While I have some more indepth ideas brewing for articles over at libdev I thought this one deserved to be posted now. In some of the discussions about Library2.0/OPAC2.0 I’ve seen people create lists of “cool technologies” that more or less included everything they used. While these technologies are all great it’s prudent to step back and think about their usefullness in the context of a library. While I use gmail, my library providing a multi-gig email service would most likely be a waste of time and resources that could be spent better elsewhere.

I was impressed to see that Michael Stephens start out one of his presentations (pdf) with a similar discussion. He has a corresponding article over at Library Journal. (via TameTheWeb)

While I’m very pro-technology, specifically in it’s use in education, I believe it’s very important to step back and ask yourself if this technology can help you accomplish a mission or goal and be worth the time and investment. As others have stated blogs and rss have many benefits and little risk. With the multitude of free services out there I can think of almost no reason for someone to at least try it out.

Let’s consider another “hot” service though, Flickr. While I think it’s a great service I’d have to think harder about how it would be worthwhile to create a seperate social photo sharing service for patrons. One such possibility would be to host a gallery of local photos for the community. The AADL has done something similar in their pictureAnnArbor project. It’s important to point out that this is not a Flickr clone but instead a photo gallery system that is used as a way to connect with the community. They even use it to pull in people for in-library “scanning sessions”. A resource that may come in handy for prospective visitors or residents of the area. A far cry from just throwing up a photo service and seeing what happens. I can think of many more ways this could have been done wrong then right. There was some obvious thought put in.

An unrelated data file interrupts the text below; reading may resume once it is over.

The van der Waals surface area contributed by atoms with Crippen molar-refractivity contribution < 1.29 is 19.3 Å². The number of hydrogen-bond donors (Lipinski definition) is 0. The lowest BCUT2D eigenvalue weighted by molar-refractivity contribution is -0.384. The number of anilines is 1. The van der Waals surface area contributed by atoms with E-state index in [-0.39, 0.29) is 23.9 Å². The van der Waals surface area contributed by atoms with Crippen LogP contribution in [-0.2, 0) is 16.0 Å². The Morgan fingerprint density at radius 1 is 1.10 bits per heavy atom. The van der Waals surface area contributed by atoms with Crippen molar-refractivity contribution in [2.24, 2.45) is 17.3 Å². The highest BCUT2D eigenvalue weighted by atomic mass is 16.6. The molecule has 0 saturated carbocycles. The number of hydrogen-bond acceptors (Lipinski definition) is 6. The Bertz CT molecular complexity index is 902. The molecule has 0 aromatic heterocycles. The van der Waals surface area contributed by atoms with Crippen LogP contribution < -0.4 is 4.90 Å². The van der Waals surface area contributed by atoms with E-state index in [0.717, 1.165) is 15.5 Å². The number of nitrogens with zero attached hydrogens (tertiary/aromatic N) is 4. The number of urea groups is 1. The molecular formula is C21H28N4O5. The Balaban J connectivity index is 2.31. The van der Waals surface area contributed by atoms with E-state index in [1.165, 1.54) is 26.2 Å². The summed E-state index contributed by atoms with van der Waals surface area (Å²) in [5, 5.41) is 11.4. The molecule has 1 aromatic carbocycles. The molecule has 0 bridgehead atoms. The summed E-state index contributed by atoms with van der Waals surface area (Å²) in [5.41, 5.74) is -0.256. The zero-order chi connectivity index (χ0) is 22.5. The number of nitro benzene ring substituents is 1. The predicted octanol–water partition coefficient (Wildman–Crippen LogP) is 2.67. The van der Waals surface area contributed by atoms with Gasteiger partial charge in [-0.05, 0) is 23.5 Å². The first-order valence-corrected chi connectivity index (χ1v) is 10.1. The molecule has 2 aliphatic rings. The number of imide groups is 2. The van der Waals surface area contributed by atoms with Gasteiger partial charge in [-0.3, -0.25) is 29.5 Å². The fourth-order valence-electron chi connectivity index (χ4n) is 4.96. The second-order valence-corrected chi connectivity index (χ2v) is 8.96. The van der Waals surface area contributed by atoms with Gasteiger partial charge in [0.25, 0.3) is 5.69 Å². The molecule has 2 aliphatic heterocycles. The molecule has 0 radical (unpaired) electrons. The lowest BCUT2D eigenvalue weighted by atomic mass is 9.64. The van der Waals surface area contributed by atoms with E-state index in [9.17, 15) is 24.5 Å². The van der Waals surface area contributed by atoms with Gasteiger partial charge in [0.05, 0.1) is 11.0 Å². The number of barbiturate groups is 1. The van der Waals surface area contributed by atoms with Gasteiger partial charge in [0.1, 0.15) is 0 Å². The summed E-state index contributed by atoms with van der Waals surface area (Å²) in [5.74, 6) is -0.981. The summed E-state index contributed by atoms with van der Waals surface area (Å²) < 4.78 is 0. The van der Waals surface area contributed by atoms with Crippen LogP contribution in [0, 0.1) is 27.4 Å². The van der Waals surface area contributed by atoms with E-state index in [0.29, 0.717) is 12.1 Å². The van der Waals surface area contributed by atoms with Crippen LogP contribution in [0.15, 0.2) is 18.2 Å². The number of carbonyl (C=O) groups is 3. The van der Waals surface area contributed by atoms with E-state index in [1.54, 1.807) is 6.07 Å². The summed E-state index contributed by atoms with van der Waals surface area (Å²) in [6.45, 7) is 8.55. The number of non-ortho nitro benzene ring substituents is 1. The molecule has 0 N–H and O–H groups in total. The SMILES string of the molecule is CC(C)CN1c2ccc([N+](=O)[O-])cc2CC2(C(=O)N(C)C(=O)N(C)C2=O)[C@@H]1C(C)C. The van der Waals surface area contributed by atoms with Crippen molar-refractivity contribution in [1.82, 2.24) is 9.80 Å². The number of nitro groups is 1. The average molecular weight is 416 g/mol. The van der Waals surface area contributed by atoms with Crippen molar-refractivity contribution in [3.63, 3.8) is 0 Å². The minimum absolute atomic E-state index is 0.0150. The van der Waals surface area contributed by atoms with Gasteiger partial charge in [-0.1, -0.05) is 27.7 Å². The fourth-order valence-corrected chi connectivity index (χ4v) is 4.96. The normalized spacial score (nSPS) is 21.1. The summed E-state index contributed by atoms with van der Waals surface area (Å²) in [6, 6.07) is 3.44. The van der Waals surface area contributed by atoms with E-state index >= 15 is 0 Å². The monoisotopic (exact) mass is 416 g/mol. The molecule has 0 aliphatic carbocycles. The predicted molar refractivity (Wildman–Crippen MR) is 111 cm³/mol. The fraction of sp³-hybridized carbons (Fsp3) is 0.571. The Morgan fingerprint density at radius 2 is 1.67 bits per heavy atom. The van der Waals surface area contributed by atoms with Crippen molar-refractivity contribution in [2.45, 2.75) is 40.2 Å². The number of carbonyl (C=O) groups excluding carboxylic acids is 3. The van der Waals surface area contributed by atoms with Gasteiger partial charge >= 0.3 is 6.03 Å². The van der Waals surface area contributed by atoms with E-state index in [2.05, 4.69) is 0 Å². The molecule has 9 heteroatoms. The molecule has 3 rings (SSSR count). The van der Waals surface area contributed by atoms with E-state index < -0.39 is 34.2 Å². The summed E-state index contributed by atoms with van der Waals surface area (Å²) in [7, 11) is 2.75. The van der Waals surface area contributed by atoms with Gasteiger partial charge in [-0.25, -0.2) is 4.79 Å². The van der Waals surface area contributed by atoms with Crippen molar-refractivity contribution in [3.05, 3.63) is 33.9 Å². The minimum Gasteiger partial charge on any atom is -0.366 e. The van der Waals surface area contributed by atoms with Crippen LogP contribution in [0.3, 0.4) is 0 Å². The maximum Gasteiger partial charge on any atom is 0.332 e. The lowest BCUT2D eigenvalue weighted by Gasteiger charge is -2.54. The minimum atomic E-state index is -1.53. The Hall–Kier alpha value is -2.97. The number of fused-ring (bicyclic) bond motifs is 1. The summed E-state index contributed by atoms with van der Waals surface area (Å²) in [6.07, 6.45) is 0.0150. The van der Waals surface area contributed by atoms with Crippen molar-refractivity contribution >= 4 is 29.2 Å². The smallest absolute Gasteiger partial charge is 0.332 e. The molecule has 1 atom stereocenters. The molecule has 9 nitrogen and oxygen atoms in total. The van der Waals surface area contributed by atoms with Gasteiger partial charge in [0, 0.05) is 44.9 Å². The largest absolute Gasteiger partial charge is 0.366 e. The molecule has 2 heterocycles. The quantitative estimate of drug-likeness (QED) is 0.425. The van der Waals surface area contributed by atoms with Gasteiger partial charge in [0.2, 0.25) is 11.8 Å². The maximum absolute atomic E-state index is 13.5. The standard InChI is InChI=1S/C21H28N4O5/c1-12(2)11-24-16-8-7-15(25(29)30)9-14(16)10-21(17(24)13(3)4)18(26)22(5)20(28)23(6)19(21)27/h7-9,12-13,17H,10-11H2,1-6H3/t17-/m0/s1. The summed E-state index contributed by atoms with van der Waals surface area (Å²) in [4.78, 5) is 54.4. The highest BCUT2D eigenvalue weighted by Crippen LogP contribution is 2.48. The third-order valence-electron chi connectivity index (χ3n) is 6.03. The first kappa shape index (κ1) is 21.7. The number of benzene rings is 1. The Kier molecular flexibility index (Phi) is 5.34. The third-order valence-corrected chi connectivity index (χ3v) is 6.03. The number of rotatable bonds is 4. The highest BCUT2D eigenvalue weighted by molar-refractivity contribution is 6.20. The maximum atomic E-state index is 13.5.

Back to internet and email. My old library was one of the first in the community to offer internet and email (was Pine/text only first and then web once it started catching on). They still offer both for free for the community which I think is thanks to the fact that Michigan has the Merit Network. I also get free dialup via Merit from my University. If this was beginning today I would have to say offering free email wouldn’t be the best idea to spend resources and money on, especially if your just cloning some other service. The free dial-up is a nice service, especially for low-income users but it’s helped by the fact that someone runs the modem pools. If the library had to run their own modem pools, etc I would probably highly discourage it.

Before the rambling goes on too long I’ll just drive the points home. Think of technology in context of a mission or goal, not a goal/mission in the context of the technology. Some of us would be happy finding books. ;-)

There’s also a nice post titled “Library 2.0 Perils” over at Blyberg.net that’s worth a read.